Originally published: 2003
Author: Margaret Atwood
Published by: Virago
Length: 448 pages
Reading dates: 20-24 April 2023
Having previously followed the Chichester Libraries Reading Challenge, this year the Shoreham by Sea book club is borrowing ideas from a few different challenges for our themes! For April the theme was “books set in the future”. We always make suggestions and then vote and Oryx and Crake by Margaret Atwood was chosen. I’d actually already read this back in 2017 but couldn’t remember enough about it for a discussion so decided to read it again.
Snowman, known as Jimmy before mankind was overwhelmed by a plague, is struggling to survive in a world where he may be the last human, and mourning the loss of his best friend, Crake, and the beautiful and elusive Oryx whom they both loved. In search of answers, Snowman embarks on a journey–with the help of the green-eyed Children of Crake–through the lush wilderness that was so recently a great city, until powerful corporations took mankind on an uncontrolled genetic engineering ride. Margaret Atwood projects us into a near future that is both all too familiar and beyond our imagining.
Oryx and Crake is set towards the end of the 21st century in a time where resources are becoming scarce. In it we follow the story of Snowman who seems to be the last human alive after a devastating event. His only company are a group of genetically enhanced humans known as Crakers. and a selection of weird and wonderful genetically modified animals.
A lot of the narrative takes place in the past and looks at Jimmy who later becomes known to himself as Snowman and how he grew up in what was known as a compound – a gated community owned by the company his father worked for, taking part in genetic research. His mother is depressed and eventually leaves Jimmy and his father and ends up being on the run from the authorities. As a teenager, Jimmy meet Glenn (Crake) who is a genius and they enjoy watching child porn and playing online computer games together.
They go their separate ways to University, Glenn to a prestigious scientific research University while Jimmy goes to a more arts based University Eventually Glenn gets Jimmy a job at the company he works for and it is there he meets the Crakers for the first time, a group of genetically created humans, whose skin is sun proof and can survive on vegetation so they will never run out of food. Romantic love has been bred out of them and they mate every few years in order to reproduce only. A young woman known as Oryx is employed to teach the Crakes what they need to know and Jimmy recognises her as one of the children he used to watch on porn sites and they begin a relationship.
Did I enjoy this? I can’t say I really did but I did think it was a good book and Atwood is a wonderful writer. I really thought some of her insights were excellent considering it was written 20 years ago – she talks about genetically modified food and how much of the food they eat no longer contains real meat. But she did seem to think DVDs and CD ROMs would be around a lot longer than they were! I think I struggled a little as the characters are inherently unlikeable and as Jimmy is the only human left, it is hard to get attached to anyone.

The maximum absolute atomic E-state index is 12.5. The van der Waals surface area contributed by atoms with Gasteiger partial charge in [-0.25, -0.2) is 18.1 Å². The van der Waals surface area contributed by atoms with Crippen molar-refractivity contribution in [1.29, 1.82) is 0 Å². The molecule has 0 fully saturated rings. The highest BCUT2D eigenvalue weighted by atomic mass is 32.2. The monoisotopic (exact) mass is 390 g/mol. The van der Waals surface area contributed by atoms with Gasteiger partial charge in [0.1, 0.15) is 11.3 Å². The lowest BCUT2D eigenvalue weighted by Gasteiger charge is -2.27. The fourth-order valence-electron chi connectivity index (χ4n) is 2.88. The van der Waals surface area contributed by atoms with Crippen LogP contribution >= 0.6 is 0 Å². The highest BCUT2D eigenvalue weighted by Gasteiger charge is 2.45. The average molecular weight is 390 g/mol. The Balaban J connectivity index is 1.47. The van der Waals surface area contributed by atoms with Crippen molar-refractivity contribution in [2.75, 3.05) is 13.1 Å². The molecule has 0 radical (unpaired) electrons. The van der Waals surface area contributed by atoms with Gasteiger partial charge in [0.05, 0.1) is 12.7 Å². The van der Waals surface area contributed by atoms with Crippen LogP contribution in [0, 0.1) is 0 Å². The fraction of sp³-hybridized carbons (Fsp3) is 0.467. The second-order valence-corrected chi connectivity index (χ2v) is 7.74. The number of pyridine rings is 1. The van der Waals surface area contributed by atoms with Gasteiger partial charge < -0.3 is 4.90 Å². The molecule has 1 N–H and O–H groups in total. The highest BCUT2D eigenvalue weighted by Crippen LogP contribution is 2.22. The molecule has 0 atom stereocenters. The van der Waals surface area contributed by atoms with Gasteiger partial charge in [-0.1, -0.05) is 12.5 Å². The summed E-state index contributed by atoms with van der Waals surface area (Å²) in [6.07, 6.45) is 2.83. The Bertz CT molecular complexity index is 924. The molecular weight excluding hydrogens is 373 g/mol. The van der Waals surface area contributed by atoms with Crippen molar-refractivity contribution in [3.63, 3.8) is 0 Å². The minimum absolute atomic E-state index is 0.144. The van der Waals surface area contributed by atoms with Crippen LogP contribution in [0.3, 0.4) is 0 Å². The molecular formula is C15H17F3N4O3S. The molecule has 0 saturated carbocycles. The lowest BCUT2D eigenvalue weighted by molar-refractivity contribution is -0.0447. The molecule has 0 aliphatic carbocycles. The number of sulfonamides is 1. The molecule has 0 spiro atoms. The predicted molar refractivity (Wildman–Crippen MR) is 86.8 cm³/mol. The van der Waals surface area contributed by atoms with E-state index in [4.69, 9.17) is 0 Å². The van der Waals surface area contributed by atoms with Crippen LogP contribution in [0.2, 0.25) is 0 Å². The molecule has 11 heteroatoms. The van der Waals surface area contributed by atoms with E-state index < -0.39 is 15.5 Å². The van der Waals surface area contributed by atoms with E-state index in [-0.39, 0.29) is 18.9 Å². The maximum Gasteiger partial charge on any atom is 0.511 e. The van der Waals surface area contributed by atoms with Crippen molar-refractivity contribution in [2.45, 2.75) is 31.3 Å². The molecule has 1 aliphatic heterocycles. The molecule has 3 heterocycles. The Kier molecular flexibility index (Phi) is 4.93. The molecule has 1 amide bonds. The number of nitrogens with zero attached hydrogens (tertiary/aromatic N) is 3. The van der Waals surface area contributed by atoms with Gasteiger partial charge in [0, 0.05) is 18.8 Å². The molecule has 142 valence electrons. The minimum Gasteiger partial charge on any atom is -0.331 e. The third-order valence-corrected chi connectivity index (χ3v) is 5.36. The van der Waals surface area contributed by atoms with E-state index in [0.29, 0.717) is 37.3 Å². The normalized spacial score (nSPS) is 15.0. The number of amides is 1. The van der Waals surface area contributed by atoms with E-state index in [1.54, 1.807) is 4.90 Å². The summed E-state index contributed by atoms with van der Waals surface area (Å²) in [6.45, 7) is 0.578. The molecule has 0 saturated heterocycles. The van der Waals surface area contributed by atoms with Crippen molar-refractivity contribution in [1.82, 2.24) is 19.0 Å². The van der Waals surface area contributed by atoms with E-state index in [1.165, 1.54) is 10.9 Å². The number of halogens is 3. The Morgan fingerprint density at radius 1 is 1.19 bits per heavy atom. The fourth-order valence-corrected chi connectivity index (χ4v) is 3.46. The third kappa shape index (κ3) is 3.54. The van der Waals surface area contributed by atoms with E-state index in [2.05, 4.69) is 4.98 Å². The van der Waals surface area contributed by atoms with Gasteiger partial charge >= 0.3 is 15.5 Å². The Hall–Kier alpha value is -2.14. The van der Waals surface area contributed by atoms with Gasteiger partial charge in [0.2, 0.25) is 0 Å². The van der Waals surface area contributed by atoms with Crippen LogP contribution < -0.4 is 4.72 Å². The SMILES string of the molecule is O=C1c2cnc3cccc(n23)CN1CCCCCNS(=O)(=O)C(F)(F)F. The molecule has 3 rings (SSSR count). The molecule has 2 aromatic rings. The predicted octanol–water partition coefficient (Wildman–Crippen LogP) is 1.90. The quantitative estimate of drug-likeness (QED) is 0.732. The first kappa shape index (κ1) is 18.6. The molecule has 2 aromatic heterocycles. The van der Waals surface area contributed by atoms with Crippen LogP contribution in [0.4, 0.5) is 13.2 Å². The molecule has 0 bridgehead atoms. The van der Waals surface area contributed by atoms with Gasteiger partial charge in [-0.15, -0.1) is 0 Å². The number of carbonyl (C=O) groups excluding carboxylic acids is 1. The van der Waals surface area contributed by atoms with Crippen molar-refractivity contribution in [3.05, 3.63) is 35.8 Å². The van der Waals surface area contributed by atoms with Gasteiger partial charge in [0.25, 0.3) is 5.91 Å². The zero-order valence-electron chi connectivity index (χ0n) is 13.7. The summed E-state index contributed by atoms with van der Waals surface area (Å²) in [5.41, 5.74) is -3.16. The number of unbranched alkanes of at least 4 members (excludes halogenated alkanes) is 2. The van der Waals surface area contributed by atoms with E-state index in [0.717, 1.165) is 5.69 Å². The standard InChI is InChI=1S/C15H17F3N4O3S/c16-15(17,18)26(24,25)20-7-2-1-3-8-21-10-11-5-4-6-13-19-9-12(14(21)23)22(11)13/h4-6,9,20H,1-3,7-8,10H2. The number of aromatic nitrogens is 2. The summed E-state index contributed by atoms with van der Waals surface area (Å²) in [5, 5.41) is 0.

It finished on a bit of a cliff-hanger but one that I can live with – I don’t mind unanswered questions sometimes, being happy to comes to my own conclusions about what happened. Oryx and Crake is the first book in a trilogy but I have no inclination to read The Year of the Flood or MaddAdam and time soon but perhaps one day!
The book group as a whole scored it relatively highly but I’m not sure any of us actually enjoyed it – it is certainly not a cheery read with words like bleak and disturbing being used in our descriptions! But we all agreed it was well written and remarkable in her insights into the future.
About the author:
Margaret Atwood is the author of more than fifty books of fiction, poetry and critical essays. Her novels include Cat’s Eye, The Robber Bride, Alias Grace, The Blind Assassin and the MaddAddam trilogy. Her 1985 classic, The Handmaid’s Tale, went back into the bestseller charts with the election of Donald Trump, when the Handmaids became a symbol of resistance against the disempowerment of women, and with the 2017 release of the award-winning Channel 4 TV series. ‘Her sequel, The Testaments, was published in 2019. It was an instant international bestseller and won the Booker Prize.’
Atwood has won numerous awards including the Booker Prize, the Arthur C. Clarke Award for Imagination in Service to Society, the Franz Kafka Prize, the Peace Prize of the German Book Trade and the PEN USA Lifetime Achievement Award. In 2019 she was made a member of the Order of the Companions of Honour for services to literature. She has also worked as a cartoonist, illustrator, librettist, playwright and puppeteer. She lives in Toronto, Canada.
Reading it not once but twice! You did better than I did, I gave up as I just couldn’t get into it
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I think I deserve a medal!
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Great review lovely ! Atwood is hard to read! xx
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I’ve a few of hers on my TBR – hopefully I’ll find them better than this!